My mother, for example, knows that if she really wants to dig into me painfully, she can just drop a line such as “it’s really too bad that you’ve never written a book.” I’ve never had the heart to reply that my reluctance might be to spare her feelings. But then again, it’s highly unlikely that she’d actually read it. But note to anyone else wishing to give voice to similar opinions about my writing: I don’t really need to hear my mother’s voice in stereo.

Well, since we’re deep in the psychodynamic muck by this point, might as well throw out another piece of Montaigne controversy:

A love-affair is based on pleasure alone: and in truth its pleasure is more exciting, lively and keen: a pleasure set ablaze by difficulties. It must have stabs of pain and anguish. Without darts and flames of desire Cupid is Cupid no longer.

I recently had the “pleasure” of discovering a type of relationship filled with no sexual pleasure and only fleeting liveliness, but all of the stabs of pain and anguish of an actual affair. The disciples of Freud call it transference and for me, it felt like taking every close relationship I’ve had in my life and compressing it into a Super Ball that was bounced off my head repeatedly, much like in Chinese water torture. By the end of my three month game of human paddleball, I was enmeshed in what felt like the worst dating relationship  in my life with someone billing BCBS $135 per session and me kicking in an extra $15. The worst part is, now that the torture is over, I’m still mourning the loss.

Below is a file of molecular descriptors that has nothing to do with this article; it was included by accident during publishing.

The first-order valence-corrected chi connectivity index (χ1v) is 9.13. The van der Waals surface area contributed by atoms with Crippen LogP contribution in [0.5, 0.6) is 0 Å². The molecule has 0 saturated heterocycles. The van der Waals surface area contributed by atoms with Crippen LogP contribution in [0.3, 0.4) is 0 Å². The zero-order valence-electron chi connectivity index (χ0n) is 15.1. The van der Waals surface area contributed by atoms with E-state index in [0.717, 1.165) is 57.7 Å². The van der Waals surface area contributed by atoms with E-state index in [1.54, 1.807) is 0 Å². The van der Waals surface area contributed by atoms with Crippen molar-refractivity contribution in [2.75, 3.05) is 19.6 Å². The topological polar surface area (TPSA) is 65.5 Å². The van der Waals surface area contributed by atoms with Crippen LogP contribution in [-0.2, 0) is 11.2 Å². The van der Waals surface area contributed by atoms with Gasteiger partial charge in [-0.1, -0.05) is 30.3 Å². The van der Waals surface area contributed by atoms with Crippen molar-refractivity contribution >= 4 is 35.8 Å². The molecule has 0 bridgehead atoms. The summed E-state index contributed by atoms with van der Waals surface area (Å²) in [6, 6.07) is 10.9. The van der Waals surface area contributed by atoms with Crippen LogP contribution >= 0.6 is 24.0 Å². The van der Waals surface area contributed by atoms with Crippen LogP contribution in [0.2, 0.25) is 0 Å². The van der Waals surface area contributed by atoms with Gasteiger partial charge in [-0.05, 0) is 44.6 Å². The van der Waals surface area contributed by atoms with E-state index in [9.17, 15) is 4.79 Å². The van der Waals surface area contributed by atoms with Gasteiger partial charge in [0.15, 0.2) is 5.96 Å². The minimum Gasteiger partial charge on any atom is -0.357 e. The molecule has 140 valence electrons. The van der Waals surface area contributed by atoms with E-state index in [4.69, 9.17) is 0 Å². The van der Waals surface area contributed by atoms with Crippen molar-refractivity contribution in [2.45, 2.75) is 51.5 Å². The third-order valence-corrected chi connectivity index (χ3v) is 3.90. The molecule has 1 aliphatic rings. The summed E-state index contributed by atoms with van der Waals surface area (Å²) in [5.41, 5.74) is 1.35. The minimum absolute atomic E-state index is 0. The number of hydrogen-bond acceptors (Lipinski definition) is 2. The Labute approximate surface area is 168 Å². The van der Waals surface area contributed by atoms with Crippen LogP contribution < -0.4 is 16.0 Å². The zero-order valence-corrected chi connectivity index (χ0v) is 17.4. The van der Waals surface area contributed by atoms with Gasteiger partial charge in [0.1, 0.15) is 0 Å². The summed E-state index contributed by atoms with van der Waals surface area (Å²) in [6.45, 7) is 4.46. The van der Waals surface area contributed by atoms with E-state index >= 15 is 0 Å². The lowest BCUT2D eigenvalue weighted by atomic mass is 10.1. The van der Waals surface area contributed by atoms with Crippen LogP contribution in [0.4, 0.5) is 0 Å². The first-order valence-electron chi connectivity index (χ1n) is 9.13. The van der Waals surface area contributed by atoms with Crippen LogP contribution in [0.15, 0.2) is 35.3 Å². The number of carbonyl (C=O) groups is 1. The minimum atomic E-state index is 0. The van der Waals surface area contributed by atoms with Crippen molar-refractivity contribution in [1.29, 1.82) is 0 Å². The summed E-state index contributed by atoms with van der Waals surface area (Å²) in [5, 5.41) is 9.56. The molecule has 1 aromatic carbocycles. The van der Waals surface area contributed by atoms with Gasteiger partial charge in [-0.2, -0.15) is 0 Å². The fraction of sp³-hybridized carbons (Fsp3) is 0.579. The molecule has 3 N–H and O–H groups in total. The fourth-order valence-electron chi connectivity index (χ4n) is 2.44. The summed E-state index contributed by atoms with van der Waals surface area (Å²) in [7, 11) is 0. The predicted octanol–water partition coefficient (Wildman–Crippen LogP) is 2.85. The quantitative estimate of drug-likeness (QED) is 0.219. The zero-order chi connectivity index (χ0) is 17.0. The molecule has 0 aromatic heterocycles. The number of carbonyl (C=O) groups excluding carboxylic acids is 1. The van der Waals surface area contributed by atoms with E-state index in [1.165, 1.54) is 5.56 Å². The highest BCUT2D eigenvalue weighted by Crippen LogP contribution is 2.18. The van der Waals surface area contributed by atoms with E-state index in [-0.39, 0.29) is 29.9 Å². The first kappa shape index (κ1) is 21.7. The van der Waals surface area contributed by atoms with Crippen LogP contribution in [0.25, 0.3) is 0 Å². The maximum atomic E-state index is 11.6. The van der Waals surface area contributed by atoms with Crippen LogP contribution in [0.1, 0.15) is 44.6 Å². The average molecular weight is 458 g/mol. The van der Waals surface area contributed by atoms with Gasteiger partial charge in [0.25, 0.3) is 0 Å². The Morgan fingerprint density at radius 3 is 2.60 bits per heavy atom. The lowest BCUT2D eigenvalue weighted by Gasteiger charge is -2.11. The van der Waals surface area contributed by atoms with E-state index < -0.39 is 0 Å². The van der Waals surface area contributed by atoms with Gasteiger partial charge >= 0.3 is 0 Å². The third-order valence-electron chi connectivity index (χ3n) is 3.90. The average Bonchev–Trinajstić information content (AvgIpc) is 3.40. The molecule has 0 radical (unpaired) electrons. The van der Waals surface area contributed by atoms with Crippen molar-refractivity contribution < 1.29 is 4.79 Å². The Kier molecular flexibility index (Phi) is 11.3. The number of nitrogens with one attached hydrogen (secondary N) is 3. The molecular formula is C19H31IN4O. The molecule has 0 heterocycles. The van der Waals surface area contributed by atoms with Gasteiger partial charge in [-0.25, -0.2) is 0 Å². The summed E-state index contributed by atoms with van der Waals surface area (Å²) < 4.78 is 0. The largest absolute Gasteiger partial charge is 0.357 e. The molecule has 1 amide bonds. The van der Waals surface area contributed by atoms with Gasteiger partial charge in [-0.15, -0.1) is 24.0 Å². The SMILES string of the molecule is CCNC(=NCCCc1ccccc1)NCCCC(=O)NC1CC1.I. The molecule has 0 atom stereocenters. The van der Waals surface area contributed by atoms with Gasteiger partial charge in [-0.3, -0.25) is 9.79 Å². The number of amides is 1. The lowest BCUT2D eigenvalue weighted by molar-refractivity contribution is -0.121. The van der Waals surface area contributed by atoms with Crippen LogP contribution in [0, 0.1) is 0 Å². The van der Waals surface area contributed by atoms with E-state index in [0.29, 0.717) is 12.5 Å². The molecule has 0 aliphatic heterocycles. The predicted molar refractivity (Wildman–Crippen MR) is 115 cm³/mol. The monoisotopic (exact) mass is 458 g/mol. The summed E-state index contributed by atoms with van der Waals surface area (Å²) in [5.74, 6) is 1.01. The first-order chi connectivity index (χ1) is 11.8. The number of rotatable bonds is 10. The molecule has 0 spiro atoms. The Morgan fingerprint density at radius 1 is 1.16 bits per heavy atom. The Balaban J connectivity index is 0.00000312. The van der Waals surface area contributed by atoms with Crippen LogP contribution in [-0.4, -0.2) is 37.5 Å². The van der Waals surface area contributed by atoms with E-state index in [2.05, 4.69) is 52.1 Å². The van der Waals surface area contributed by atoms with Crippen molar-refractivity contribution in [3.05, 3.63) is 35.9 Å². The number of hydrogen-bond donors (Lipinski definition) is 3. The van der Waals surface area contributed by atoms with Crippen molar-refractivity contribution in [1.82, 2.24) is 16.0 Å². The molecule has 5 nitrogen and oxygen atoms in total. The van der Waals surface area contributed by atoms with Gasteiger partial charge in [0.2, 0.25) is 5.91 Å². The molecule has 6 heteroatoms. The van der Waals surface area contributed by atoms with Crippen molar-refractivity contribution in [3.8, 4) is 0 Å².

Ok, Montaigne, that last paragraph was for you.  Try to call me a coward now.

Anyway, moving on … despite his earlier boasting, Montaigne agrees that there are some subjects we really need to keep to ourselves:

Wise men keep secret both the sweets of marriage and its bitterness. For a talkative man like me, of all the distressing disadvantages of marriage one of the principal is the fact that custom has made it indecorous and obnoxious to discuss with anyone whatever all that we know and feel about it.

This is still true to an extent for men, but certainly not for women. Women seem to speak of all aspects of their marriage freely and openly with their friends and have a hard time believing that we really aren’t going into as much detail about them when we gather to play sports or engage in other pointless manly acts.

Montaigne in his old age finally felt comfortable writing about sex and love, probably because he saw it slipping away from him:

I have absolutely no other passion but love to keep me going. What covetousness, ambition, quarrels and lawsuits do for men who, like me, have no other allotted task, love would do more suitably: it would restore me to vigilance, sober behavior, graceful manners and care about my person; love would give new strength to my features so that the distortions of old age, pitiful and misshapen, should not come and disfigure them; it would bring me back to wise and healthy endeavors by which I cover make myself better esteemed and better loved, banishing from my mind all sense of hopelessness about itself and about its application, while bringing it to know itself again.

It’s one of Montaigne’s most beautiful thoughts and it touches on some of the reasons why I am engaged in this project. It is, in many ways, an undirected, purposeless act of love. There is rationality in every post, but a touch of madness as well, which Montaigne would find completely appropriate:

Our life consists partly in madness, partly in wisdom: whoever writes about it merely respectfully and by rule leaves more than half of it behind. I address no apologies to myself; were I to do so I would apologize for those apologies more than anything else.